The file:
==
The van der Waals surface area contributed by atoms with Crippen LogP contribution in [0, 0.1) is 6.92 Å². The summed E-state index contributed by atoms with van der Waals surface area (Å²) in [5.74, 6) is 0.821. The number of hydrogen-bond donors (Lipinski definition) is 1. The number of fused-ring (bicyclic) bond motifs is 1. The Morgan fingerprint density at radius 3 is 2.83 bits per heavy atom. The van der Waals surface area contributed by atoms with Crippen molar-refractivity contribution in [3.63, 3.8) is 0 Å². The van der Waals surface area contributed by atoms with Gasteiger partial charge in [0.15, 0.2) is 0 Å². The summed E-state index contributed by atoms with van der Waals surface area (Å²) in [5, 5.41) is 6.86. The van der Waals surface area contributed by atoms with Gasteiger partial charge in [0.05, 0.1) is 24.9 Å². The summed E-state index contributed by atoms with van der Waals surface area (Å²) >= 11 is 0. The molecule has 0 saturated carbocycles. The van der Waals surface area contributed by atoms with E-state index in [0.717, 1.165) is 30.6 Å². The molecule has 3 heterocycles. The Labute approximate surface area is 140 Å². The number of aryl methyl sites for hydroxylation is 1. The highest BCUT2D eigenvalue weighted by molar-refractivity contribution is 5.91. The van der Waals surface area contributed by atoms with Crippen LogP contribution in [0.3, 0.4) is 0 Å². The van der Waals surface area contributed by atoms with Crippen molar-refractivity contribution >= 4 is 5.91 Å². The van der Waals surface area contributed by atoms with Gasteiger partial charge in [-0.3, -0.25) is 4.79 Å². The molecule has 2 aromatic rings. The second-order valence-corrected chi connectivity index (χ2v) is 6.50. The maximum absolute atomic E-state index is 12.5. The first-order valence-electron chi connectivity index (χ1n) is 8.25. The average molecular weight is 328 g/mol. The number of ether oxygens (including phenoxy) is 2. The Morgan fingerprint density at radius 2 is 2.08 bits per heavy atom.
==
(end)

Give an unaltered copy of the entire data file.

The van der Waals surface area contributed by atoms with Crippen LogP contribution in [0, 0.1) is 6.92 Å². The summed E-state index contributed by atoms with van der Waals surface area (Å²) in [5.74, 6) is 0.821. The number of hydrogen-bond donors (Lipinski definition) is 1. The number of fused-ring (bicyclic) bond motifs is 1. The Morgan fingerprint density at radius 3 is 2.83 bits per heavy atom. The van der Waals surface area contributed by atoms with Crippen molar-refractivity contribution in [3.63, 3.8) is 0 Å². The van der Waals surface area contributed by atoms with Gasteiger partial charge in [0.15, 0.2) is 0 Å². The summed E-state index contributed by atoms with van der Waals surface area (Å²) in [5, 5.41) is 6.86. The van der Waals surface area contributed by atoms with Gasteiger partial charge in [0.05, 0.1) is 24.9 Å². The summed E-state index contributed by atoms with van der Waals surface area (Å²) >= 11 is 0. The molecule has 0 saturated carbocycles. The van der Waals surface area contributed by atoms with E-state index in [0.717, 1.165) is 30.6 Å². The molecule has 3 heterocycles. The Labute approximate surface area is 140 Å². The number of aryl methyl sites for hydroxylation is 1. The highest BCUT2D eigenvalue weighted by molar-refractivity contribution is 5.91. The van der Waals surface area contributed by atoms with Crippen LogP contribution in [0.3, 0.4) is 0 Å². The van der Waals surface area contributed by atoms with Crippen molar-refractivity contribution >= 4 is 5.91 Å². The van der Waals surface area contributed by atoms with Gasteiger partial charge in [-0.3, -0.25) is 4.79 Å². The molecule has 2 aromatic rings. The second-order valence-corrected chi connectivity index (χ2v) is 6.50. The maximum absolute atomic E-state index is 12.5. The first-order valence-electron chi connectivity index (χ1n) is 8.25. The average molecular weight is 328 g/mol. The number of ether oxygens (including phenoxy) is 2. The Morgan fingerprint density at radius 2 is 2.08 bits per heavy atom.